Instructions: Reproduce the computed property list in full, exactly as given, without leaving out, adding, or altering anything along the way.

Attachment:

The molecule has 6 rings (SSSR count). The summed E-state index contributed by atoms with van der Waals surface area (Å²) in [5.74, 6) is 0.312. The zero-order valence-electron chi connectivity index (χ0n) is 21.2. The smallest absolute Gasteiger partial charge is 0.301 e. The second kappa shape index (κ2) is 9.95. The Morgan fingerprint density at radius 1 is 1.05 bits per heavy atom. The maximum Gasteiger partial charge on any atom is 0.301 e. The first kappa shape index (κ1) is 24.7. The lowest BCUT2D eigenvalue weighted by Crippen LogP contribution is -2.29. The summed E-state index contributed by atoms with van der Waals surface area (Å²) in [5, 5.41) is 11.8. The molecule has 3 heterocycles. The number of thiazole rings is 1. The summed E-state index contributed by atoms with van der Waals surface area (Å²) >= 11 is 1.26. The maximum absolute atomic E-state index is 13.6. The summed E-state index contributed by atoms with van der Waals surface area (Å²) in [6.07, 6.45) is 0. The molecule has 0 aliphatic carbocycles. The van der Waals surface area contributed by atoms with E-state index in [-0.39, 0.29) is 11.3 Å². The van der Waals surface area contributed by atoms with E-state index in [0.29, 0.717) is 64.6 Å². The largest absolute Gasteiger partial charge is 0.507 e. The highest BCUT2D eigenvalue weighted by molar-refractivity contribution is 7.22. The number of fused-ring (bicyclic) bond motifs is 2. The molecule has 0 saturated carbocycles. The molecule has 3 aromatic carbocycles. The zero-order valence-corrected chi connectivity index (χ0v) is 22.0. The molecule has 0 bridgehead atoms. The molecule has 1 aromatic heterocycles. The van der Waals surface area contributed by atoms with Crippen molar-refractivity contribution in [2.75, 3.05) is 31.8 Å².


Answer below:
The molecule has 6 rings (SSSR count). The summed E-state index contributed by atoms with van der Waals surface area (Å²) in [5.74, 6) is 0.312. The zero-order valence-electron chi connectivity index (χ0n) is 21.2. The smallest absolute Gasteiger partial charge is 0.301 e. The second kappa shape index (κ2) is 9.95. The Morgan fingerprint density at radius 1 is 1.05 bits per heavy atom. The maximum Gasteiger partial charge on any atom is 0.301 e. The first kappa shape index (κ1) is 24.7. The lowest BCUT2D eigenvalue weighted by Crippen LogP contribution is -2.29. The summed E-state index contributed by atoms with van der Waals surface area (Å²) in [5, 5.41) is 11.8. The molecule has 3 heterocycles. The number of thiazole rings is 1. The summed E-state index contributed by atoms with van der Waals surface area (Å²) >= 11 is 1.26. The maximum absolute atomic E-state index is 13.6. The summed E-state index contributed by atoms with van der Waals surface area (Å²) in [6.07, 6.45) is 0. The molecule has 0 aliphatic carbocycles. The van der Waals surface area contributed by atoms with E-state index in [-0.39, 0.29) is 11.3 Å². The van der Waals surface area contributed by atoms with E-state index in [0.29, 0.717) is 64.6 Å². The largest absolute Gasteiger partial charge is 0.507 e. The highest BCUT2D eigenvalue weighted by molar-refractivity contribution is 7.22. The number of fused-ring (bicyclic) bond motifs is 2. The molecule has 0 saturated carbocycles. The molecule has 3 aromatic carbocycles. The zero-order valence-corrected chi connectivity index (χ0v) is 22.0. The molecule has 0 bridgehead atoms. The molecule has 1 aromatic heterocycles. The van der Waals surface area contributed by atoms with Crippen molar-refractivity contribution in [2.75, 3.05) is 31.8 Å².